It would be hard to find a television phenomenon as popular as “Star Trek.” Even though it was only on television for three seasons and 79 episodes (1966-69) it attracted viewers and devotees that still follow it passionately 45 years later. The fanatical supportspawned several movies and television spinoffs. Star Trek conventions continue to this day. There has never been anything like it.
Clearly the idea of future space travel and the notion of what exists in the “Final Frontier” have created such ongoing devotion. The series was saved from cancellation after its second season due to an intensive letter-writing campaign to NBC. It was the first time that such an effort succeeded. But, as if NBC wanted it to fail, the show ended up in a dead zone timeslot of 10 p.m. Fridays and it was axed the following year. Unlike most defunct series Star Trek did not die.
Fans organized conventions where they dressed up as characters, dissected every episode, and the actors made guest appearances. In 1973, NBC even brought Star Trek back as a short-lived Saturday morning animated series with the stars reappearing as the voices of their characters. By 1975 there was talk of a Star Trek movie, which became a reality five years later after the popular appeal of Star Wars.
The success of the first movie led to several sequels and the production of a new television series, “Star Trek: The Next Generation.” That spawned even more movies and two other TV spinoffs. The Star Trek phenomenon was here to stay.
The actor who has benefited most from all this hysteria is William Shatner, who played Captain James T. Kirk in the original series and seven of the movies. Shatner is best known these days as the spokesman for Priceline.com. He has appeared in several series since his days on “Star Trek,” including “T.J. Hooker” and “Boston Legal.” At 80 he is still going strong.
One place where he has expanded his talents is in writing books. In addition to several novels, he has penned four non-fiction tomes that are a treasure-trove of Star Trek tales. The first two, “Star Trek Memories” and “Star Trek Movie Memories,” are musts for any trekkie who wants to know what went on behind the scenes. The most recent ones, “Up Till Now: The Autobiography” and “Shatner Rules: Your Guide to Understanding the Shatnerverse and the World at Large,” are more about his life in general, but still fascinating and fun reads.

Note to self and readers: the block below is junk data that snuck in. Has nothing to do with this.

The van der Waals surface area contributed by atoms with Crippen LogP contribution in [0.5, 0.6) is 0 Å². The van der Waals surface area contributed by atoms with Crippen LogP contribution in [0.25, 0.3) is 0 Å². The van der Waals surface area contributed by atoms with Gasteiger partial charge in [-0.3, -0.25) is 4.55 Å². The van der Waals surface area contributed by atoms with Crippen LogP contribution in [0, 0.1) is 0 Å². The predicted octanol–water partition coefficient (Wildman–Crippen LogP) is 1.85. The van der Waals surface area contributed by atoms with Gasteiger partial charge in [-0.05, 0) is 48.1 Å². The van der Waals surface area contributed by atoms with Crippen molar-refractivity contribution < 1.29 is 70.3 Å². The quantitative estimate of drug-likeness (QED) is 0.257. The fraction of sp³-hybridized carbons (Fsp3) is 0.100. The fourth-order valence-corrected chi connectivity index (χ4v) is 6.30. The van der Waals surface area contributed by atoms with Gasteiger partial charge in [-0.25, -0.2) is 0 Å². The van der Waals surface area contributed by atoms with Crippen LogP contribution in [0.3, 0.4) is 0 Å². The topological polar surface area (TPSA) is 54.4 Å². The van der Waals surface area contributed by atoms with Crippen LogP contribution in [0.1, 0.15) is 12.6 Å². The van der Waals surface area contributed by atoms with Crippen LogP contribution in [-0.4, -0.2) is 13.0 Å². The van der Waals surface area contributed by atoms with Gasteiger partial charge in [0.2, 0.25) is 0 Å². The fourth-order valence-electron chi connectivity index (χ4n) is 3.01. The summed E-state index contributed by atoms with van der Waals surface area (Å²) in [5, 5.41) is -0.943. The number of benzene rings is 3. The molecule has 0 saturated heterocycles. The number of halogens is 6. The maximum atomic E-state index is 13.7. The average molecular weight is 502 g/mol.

“Up to Now” describes his upbringing in Canada and how he became an actor. He discusses his early days as a struggling actor and how he eventually became a part of Star Trek. He then talks about the whole Star Trek phenomenon, living with the Captain Kirk legacy, and how he endured life beyond it. He goes on to candidly discuss his marriages, especially his third wife who died in a highlypublicized but misinterpreted accident.
He also tackles head-on the friction that developed with other actors on the series who saw him as self-serving boor. The only exception seems to be Leonard Nimoy, the infamous Spock, who remains a lifelong friend.
“Shatner Rules” is an easy read that brings out even more stories of his fascinating life and lifestyle. Many of them are hilarious and eye-opening but there are serious discussions of life lessons, how to age gracefully, and even more fodder from the tension he has had with the other Star Trek actors. Perhaps the most telling revelation is that the popular phrase, “Beam me up, Scotty” was never actually said on the show. I always wondered about that because I never recalled that specific line from the original series.
There are many books about the Star Trek phenomenon but William Shatner’s four titles are a good place to start.
He has a self-deprecating sense of humor and doesn’t shy away from controversy. To be a living legend with a character almost 50 years old can’t be easy. Shatner embraces it in a way that makes the most of it for himself and anyone who follows his career. It’s an opportunity that any Star Trek or Shatner fan doesn’t want to miss.